A new study of persistent droughts that occurred in the United States during the past 3 centuries suggests that those dry spells may be associated with prolonged instances of the climate phenomenon known as La Nina. That occurs when sea-surface temperatures in the central Pacific are cooler than average.
La Nina events typically bring drier-than-normal conditions to the southwestern United States, says Edward R. Cook of the Lamont-Doherty Earth Observatory in Palisades, N.Y. In the 20th century, each La Nina typically didn't last more than 2 years. However, new analyses of coral taken from the central Pacific indicate that the sea-surface temperatures there were significantly lower than normal from 1855 to 1863.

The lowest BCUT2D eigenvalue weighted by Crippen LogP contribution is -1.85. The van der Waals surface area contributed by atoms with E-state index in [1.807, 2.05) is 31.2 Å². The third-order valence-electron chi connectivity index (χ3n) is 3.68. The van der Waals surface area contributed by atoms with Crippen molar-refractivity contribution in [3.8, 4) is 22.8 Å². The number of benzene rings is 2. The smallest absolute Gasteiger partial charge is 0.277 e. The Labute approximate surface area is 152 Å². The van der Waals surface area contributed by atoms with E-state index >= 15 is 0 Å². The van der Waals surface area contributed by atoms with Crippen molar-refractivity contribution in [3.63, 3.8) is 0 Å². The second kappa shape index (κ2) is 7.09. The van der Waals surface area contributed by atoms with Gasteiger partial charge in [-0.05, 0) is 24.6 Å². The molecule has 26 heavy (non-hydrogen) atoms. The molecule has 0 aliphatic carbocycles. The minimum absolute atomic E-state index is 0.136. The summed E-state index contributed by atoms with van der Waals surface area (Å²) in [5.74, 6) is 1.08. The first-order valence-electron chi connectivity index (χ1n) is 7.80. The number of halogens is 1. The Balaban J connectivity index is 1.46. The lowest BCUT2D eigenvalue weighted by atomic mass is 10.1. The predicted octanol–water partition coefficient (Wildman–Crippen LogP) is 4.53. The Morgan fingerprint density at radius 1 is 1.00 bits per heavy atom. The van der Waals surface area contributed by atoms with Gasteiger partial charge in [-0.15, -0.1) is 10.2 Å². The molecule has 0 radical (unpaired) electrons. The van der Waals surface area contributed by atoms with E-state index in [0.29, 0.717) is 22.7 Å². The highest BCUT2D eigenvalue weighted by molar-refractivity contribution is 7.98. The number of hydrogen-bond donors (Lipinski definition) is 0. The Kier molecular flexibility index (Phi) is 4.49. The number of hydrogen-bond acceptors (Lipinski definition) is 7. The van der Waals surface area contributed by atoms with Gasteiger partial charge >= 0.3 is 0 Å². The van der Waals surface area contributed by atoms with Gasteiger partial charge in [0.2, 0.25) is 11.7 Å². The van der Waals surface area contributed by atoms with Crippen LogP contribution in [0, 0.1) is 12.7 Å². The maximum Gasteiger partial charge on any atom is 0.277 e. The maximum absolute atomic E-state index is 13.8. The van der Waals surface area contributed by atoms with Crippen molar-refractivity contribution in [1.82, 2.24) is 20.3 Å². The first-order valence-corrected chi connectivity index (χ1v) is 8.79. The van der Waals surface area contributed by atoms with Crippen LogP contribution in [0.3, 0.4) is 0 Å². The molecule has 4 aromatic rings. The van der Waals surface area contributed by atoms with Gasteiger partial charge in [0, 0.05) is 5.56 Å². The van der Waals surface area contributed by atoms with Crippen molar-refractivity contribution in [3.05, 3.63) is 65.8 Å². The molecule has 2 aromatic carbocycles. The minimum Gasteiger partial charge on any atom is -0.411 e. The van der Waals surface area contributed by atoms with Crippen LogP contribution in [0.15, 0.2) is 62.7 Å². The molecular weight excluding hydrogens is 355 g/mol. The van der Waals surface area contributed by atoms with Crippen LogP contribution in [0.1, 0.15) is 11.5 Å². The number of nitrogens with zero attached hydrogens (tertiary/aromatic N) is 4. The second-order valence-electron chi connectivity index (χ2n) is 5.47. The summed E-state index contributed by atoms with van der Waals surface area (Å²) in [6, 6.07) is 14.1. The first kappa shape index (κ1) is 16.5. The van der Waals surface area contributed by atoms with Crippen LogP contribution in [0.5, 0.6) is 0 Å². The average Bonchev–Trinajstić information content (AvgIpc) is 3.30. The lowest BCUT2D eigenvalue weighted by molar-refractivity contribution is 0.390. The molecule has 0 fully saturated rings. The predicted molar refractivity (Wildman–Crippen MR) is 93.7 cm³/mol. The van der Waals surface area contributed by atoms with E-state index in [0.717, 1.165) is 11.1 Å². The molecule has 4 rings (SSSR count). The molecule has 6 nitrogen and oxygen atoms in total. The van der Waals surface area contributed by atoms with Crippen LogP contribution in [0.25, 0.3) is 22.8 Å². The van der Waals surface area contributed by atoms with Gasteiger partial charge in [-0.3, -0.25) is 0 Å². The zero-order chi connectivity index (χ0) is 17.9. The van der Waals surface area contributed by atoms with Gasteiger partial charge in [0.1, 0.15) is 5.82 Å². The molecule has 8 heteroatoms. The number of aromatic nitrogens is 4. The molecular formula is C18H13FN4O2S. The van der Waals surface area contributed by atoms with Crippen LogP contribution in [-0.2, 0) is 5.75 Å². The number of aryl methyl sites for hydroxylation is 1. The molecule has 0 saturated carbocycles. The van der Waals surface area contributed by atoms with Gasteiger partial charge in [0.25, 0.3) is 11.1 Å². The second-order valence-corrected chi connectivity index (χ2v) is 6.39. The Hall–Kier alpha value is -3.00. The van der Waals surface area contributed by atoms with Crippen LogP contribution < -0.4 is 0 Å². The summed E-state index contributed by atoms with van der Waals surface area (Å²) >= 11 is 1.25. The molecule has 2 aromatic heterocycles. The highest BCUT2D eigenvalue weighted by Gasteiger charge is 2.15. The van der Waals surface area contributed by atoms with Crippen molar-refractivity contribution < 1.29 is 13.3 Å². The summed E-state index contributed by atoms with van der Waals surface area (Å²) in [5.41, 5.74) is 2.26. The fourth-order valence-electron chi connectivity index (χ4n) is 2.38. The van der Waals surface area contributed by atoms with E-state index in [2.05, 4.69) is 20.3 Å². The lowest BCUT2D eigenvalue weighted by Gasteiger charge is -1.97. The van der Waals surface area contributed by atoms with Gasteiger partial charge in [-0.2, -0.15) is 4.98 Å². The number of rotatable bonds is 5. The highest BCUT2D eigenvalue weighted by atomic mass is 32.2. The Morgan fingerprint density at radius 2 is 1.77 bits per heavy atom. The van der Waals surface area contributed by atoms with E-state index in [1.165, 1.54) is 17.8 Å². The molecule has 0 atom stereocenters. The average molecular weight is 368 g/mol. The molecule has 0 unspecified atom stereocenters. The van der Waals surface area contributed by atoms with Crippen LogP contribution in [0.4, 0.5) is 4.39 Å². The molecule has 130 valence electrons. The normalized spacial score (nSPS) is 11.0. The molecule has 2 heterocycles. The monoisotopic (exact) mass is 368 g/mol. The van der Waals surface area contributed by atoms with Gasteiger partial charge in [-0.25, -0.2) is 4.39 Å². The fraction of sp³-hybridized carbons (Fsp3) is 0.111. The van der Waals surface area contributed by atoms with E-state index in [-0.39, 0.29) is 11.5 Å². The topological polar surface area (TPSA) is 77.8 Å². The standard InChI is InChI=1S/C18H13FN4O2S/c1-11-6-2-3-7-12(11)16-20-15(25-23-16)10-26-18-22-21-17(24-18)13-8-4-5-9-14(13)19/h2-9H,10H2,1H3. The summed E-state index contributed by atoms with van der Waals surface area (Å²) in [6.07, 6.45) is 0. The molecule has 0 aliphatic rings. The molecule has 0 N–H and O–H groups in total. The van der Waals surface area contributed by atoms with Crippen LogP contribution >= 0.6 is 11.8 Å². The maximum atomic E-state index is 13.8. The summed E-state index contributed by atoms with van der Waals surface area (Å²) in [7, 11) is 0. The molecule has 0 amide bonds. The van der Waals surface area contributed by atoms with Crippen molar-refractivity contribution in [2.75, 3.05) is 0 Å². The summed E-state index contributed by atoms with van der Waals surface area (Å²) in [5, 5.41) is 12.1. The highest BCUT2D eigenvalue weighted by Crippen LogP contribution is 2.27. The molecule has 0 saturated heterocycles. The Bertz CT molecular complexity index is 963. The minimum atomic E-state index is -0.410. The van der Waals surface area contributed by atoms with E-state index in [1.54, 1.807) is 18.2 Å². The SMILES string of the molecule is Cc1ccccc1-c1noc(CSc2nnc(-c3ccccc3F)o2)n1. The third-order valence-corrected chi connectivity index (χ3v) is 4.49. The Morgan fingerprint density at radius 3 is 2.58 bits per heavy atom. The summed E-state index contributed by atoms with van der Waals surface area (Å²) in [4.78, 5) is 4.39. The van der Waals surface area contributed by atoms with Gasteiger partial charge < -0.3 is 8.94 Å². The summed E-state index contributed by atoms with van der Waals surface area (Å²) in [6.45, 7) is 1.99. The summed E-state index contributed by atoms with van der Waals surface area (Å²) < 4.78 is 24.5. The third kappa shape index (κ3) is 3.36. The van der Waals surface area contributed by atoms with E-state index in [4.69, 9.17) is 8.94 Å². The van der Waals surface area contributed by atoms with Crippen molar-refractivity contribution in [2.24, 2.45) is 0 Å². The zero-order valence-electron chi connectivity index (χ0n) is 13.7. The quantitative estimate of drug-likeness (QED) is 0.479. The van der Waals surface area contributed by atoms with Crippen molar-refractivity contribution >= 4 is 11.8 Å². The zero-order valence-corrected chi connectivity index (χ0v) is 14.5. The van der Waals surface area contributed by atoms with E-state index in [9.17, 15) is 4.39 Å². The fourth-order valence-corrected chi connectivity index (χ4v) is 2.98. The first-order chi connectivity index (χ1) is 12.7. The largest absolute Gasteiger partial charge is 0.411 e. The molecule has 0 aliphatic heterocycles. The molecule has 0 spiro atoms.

That period lines up with the driest decade in Texas since 1700, as recorded in tree rings, says Cook. Trees farther north, along the edges of the Great Plains, also chronicle a drought beginning in 1855 that was worse than the one that afflicted the region during the Dust Bowl of the 1930s.
Other widespread droughts that coincided with extended La Ninas stretched from 1703 to 1709 and from 1818 to 1824. Several additional dry spells--including ones in the 1730s, 1750s, 1890s, and 1950s--overlap but slightly lag corresponding La Nina periods in the central Pacific, Cook notes. …